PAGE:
As for Labour, I still reserve my opinion of Andy Little but things are not looking good. From 1984 onwards the economics of both parties are the same. Just cosmetic differences. And as I have also said before, for a true democracy to function it needs the two major parties to have policies that are diametrically opposite. Then voters have a genuine choice. Something that is lacking in modern policies.

Guerilla Surgeon said...

Some guy, I think said on Salon something like "there is no free market. Only a market that is managed on behalf of one or another group in society." Labour's job used to be that it was managed on behalf of working people.

Nick J said...


Picketty, Atkinson and now Deaty have stuck their hands up to say "guilty" about the system that impoverishes the 90% and gives the most to the one percent. They document it, make comments about how self destructive the system is, but ultimately they like Keynes propose to patch up the psychopath and send him back into the fray. They get given plaudits by the hand wringing acolyte classes of the current system (the Centre) who all then pretend that the whole thing will come right so long as somebody makes a very minor change without really changing anything. Oh and they don't intend to pay for it either! It is like global warming, we all carry on using plastics, driving cars etc, it is slow motion suicide but we do insist it will be OK. That thinking reminds me of the Greens and "sustainability" coupled with cell phones and internet.

I like your likening Labour to a pile of creeping deceitful Uriah Heeps. So true.

Anonymous said...

What about the 'bottom lines'?. Treachery by charlatans. I have sympathy for your attempt to rally for Labour. Well done to you, bloody awful from Labour.

greywarbler said...

Nick J
You are clear thinking about the future and the need for great change but don't badmouth the Greens they are keeping the pressure up. It's like pulling sticking plaster off a hairy leg, fast, and you can leave another wound, slowly and surely is best but of course not too slow!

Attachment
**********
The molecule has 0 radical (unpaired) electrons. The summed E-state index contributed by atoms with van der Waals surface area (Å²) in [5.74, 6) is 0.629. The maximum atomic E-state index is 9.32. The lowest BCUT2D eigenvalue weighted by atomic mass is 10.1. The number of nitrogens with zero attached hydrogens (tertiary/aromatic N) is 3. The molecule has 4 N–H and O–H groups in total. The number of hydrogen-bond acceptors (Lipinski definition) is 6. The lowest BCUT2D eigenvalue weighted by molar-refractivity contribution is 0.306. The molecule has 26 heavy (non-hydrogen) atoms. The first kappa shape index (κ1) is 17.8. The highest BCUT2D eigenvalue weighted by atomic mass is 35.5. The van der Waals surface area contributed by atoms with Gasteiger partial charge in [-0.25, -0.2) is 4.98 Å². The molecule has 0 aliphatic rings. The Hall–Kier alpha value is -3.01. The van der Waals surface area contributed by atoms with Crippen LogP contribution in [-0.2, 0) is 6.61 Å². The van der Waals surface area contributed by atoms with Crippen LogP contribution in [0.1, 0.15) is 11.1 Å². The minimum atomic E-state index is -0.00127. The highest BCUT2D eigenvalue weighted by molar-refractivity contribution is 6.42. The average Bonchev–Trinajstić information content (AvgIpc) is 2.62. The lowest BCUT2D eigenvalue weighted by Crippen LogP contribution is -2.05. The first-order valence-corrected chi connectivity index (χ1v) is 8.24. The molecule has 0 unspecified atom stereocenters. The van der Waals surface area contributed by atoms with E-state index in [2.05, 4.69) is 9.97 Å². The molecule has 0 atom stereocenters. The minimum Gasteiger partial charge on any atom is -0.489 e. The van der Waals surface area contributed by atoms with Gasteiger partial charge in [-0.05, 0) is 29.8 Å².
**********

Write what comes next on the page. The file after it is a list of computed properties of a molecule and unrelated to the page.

Tiger Mountain said...

considered this overnight, and noted by 7am this morning there was no comment on the main right blogs re High Court and Justice Colins finding that Minister Groser, (aided and abetted by the peoples watchdog Ombudsmans Office) had acted unlawfully in respect of TPP OIA requests,

no doubt the Crosby Textor/Nat HQ memo will arrive in due course, but it does appear the Nats have scrambled for a response for 24 hours, unlike NZ Labour who folded immediately after their bench met Mr Grosers delegation, why did Mr Little have to respond immediately rather than say “we are considering the ministers position but with the information to hand so we do not support the TPP”? Their are several answers, none of them good. Parliamentary political leaders have to stand for something and convey it simply. Labour really has come a “gutser” here as Norm Kirk might have said.

Anonymous said...

As Helen Clark said, we are mad to allow ourselves to be excluded from a trade block which involves 40% of the worlds economies and is set to expand, probably to 60% over the next decade.

Interestingly an initial liberal opponent Paul Krugman is now tentatively changing his mind on the deal which looks a lot better than many on the left initially thought.

The idea that Labour could head into an election opposing it is preposterous, only a zealot of the far left could believe such nonsense, middle NZ know which side they're bread is buttered on, and the TPP is undeniably good for middle NZ.

Andrew Little will play verbal ducks and drakes for the next month and then when the hysterical tin hat wearing members and activists have accepted the inevitable he will quietly concede, setting up the possibility of Labour winning the vital middle ground and possibly the next election.

Well done Andy, pay lip service to the nutters, you may need them to deliver pamphlets and man the phones, then quietly discard them and get on with the real work of getting power - working for middle NZ.

Chris Trotter said...

Well, Anonymous, I suppose I should commend your honesty, and thank you for setting out so clearly what the real Labour Party is up against.

Seldom have I seen the banal moral vacuity of the Labour Right expressed with more clarity.

NZLP members who still believe in your party's democratic socialist principles, take note.

We should also note, sadly, that Andrew Little has reverted to type. Namely, to his default setting of a "moderate" former trade union official, who never met a boss he didn't like, or a rank-and-file he wasn't willing to treat like little children.

David Stone said...

Hi again Chris
With the text still a secret the best guide to the future implications of this agreement for us is to watch Tim Groser's body language as he is questioned on the subject.
Cheers D J S

Anonymous said...

"banal moral vacuity of the Labour Right" vs the self indulgent Narcissism of the far left. I'm always amazed at the sanctimonious self righteousness of the hard left - you are the ultimate secular fundamentalist Chris, I'd take power with all the sacrifices needed to win it over sanctimonious snarling from the underbelly of political irrelevance any day.

If Andrew listens to you and your ilk he will be wiped out at the next election and hand 3 more years of principled opposition to the delight of the "NZLP members who still believe in your party's democratic socialist principles" these bearded tinhatted nutters who crave a Corbyn-Christ to be crucified as red redeemer.